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Commonplaces

Piquant excerpts lifted from Touchstone editors' own reading & listening.



Callum Brown's remarkable book Becoming Atheist is an oral history of modern unbelief, based on interviews with eighty-five adult atheists across Europe and North America. It is impossible to read his account and deny that religiosity in the Western world has undergone an epochal shift during his interviewees' lifetimes.

Brown's people and their stories are enormously varied, but he observes that they share a remarkably consistent ethical code. That code has two key elements. First is the so-called "golden rule" of treating others as you would like to be treated. . . . The other is a linked set of principles about human equality and bodily and sexual autonomy. Brown calls this ethical framework "humanism". . . .

So where does this diffuse, ubiquitous ethic come from? If Brown's humanists did not even consciously adopt their ethics, how did they reach such a consistently shared position? Brown—a proud humanist himself—suggests that it may arise from "within human experience," indeed that "reason alone may construct humanism". . . . It is an appealing idea, but it is demonstrably false. Modern humanism is, perhaps unfortunately, in no sense an expression of universal human values. Its ethical markers—gender and racial equality, sexual freedom, a strong doctrine of individual human rights, a sharp distinction between the human and non-human realms—are, in a long historical perspective, very unusual indeed. Nor do they stand on a very firm logical base, as anyone who has ever tried philosophically to prove the existence of human rights knows. The fact that those values appear intuitively obvious to Brown, and indeed to me, is not an answer. It is the problem.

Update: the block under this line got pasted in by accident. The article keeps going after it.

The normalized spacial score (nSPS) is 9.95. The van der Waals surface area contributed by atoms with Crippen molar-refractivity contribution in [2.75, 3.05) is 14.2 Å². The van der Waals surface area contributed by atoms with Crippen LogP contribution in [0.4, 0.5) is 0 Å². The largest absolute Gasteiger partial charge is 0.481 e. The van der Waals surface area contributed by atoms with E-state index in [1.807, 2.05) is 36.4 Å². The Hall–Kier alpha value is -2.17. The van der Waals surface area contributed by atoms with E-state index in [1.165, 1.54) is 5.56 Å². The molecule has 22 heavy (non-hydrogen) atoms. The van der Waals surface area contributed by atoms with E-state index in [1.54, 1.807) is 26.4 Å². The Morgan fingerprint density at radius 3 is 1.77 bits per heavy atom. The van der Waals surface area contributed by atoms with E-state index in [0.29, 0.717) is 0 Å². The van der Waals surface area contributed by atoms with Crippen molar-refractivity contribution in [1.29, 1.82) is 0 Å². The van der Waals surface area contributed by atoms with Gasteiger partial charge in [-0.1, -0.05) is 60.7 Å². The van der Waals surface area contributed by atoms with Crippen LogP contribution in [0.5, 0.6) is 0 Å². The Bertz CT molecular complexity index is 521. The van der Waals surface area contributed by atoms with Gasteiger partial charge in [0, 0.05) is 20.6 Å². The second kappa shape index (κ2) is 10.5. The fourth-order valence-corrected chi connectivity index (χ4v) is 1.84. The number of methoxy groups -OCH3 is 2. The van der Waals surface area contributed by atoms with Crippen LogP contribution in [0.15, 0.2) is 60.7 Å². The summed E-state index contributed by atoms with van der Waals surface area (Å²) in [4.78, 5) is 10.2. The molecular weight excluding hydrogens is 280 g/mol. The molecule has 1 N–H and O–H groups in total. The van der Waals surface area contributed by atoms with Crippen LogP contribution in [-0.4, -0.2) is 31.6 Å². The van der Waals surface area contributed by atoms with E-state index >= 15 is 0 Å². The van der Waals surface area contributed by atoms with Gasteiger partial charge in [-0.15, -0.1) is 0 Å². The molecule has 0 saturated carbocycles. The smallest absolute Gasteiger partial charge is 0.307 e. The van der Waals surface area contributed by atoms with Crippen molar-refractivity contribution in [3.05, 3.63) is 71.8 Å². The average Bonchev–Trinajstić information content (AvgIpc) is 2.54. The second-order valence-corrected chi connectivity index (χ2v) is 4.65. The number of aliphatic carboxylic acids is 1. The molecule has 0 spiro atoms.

Alec Ryrie
Unbelievers: An Emotional History of Doubt (2019)


Culture Commonplaces #74 March/April 2021

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